Serving SMEs is now one of its key strategic pillars, and by combining a corporate banking product range with a service model deployed in retail banking, it is offering this important customer group the services they need through the channels they want, and as a result have become one of the market leaders in this crucial segment.
SHB has historically been a corporate bank, but in recent years it has grown a strong presence in the retail market by developing a comprehensive suite of award-winning products that cater to specific segments. It has also expanded its network to 55 branches and 400 ATMs in early 2015 – an almost 20 percent increase in branches – and 50 percent in ATMs over the year preceding it, and plans to continue investing in branch and ATM networks. This approach helped the bank grow its retail assets by over 46 percent in 2014. In recognition of its achievements, it was voted Best Home Finance and Personal Finance provider in Saudi Arabia by Banker Middle East magazine, and Best Personal Finance Programme, 2014 in World Finance.
It was able to achieve all this by making sure it fully understood what each customer in every segment is expecting, and then pulling together internal resources to create truly customer-centric products that are delivered by a strong team with industry knowledge and experience. It is this core ethos, combined with the bank’s multi-disciplinary approach, that has allowed it to grow so fast and it will broaden business in coming years.
Put resources close to customers
A major area of growth in the Kingdom will be in the affluent and mass affluent segments, so it is using this approach to put its resources together to build the right products and provide the services these customers need in ways which suit them best – whether in-branch or online. Every bank needs to engage with its customers and provide a continuous interaction with them. Technology will play a vital role and investment on this front is really crucial.
Beyond the obvious visibility of social media, technology is also enabling the growth of mobile banking and customers are embracing the use of their smartphones and tablets to handle transactions. The demand for applications that are both useful and easy to navigate is growing fast. Smart phone penetration in Saudi Arabia is already close to 75 percent and the potential to broaden the usage of this channel, placing it at the heart of customer relationships in retail banking is huge. When SHB launched a mobile banking app, over a quarter of existing internet banking users registered almost immediately without any direct marketing efforts. Digital transformations like this give banks an opportunity to provide customers with ever more convenient services, and can also play a major role in building customer loyalty.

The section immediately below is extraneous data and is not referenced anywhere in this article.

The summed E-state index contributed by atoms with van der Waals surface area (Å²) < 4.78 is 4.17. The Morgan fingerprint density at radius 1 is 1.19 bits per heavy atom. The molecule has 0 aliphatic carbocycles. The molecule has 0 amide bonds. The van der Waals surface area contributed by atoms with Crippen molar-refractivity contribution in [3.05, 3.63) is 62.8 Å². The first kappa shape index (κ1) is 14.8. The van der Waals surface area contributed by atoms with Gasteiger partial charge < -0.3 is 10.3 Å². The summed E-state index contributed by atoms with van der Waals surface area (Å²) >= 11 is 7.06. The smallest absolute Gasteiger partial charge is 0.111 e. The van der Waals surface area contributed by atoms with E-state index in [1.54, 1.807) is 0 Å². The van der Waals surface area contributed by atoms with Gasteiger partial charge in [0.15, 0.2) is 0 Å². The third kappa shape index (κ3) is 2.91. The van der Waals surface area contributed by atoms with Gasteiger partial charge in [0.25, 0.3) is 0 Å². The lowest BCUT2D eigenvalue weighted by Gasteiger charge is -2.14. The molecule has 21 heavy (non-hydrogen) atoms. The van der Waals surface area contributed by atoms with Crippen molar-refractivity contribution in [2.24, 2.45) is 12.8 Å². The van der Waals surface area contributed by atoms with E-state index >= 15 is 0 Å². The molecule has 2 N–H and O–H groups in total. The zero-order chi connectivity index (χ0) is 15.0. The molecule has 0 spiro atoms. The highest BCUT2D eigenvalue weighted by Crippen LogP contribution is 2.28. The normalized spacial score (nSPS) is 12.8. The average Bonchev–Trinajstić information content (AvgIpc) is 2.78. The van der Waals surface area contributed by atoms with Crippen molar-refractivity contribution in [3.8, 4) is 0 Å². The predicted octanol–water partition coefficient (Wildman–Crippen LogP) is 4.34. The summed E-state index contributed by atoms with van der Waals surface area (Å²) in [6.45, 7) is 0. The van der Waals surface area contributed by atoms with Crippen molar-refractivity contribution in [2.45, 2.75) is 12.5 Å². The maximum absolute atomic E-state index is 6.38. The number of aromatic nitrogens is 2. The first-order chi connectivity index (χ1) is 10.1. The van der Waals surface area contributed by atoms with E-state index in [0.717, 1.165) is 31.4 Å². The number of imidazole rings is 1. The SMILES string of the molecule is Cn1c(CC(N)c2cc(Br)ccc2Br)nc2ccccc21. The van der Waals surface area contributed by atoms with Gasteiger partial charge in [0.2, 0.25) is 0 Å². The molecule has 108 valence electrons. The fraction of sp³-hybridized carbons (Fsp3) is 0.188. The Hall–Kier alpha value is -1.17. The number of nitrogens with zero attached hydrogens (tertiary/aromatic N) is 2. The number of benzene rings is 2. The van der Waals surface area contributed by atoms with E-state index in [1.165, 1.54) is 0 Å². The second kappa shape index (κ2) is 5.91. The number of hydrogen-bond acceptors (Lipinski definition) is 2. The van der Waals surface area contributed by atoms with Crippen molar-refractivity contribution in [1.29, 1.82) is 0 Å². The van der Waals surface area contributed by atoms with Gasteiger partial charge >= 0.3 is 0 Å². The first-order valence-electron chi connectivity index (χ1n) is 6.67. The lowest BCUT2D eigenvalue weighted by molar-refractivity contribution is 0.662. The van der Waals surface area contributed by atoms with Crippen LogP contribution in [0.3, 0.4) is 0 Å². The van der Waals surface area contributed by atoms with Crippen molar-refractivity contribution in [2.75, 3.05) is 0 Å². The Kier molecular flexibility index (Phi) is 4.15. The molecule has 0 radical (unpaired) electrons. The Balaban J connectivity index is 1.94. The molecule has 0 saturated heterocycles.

Many new loyalty programmes in retail banking are now built around approaches that allow product managers to deeply understand customer behaviour and needs. Technology is allowing the analysis of data that in turn helps to formulate offers and rewards that strengthened bonds and enhance customer experience at the same time. SHB has realised the potential in this digital transformation, and has evolved its loyalty programme proposition to its customers accordingly.
Putting resources around the customer sounds logical but the practicalities of doing this are not simple. For it to work, every employee needs to think about his or her customer first in everything they do and, the organisation then has to be able to deliver the service in a way the customer wants while at the same time, rewarding the employee for taking this holistic approach.
This is where a strong internal culture is essential. Banks may put their financial assets to work for their customers, but they also need to ensure their human assets are lined up to support them. Creating a team that is clear about how to do that – articulating and measuring the behaviours that support this – are fundamental building blocks of a customer-centric culture.
SHB has identified the theme of helping its customers and employees to realise the opportunities that already exist, while creating new opportunities for the future. This has helped the bank to identify the types of values that its employees should aspire to and the behaviours that it knows its customers appreciate. As part of this the bank encourages each and every member of the team to challenge the way it does things, to innovate and to think outside the usual constructs of what it does.
So, getting the basics right by segmenting its approach and placing its resources close to its customers allows growth to be driven forward, and for the bank to become truly customer-centric. The Saudi banking sector is at an important inflection point, as the Kingdom’s economy diversifies and expands. By making sure that it puts its customers at the heart of its growth strategy, it will ensure its continued strong and sustainable expansion into the future.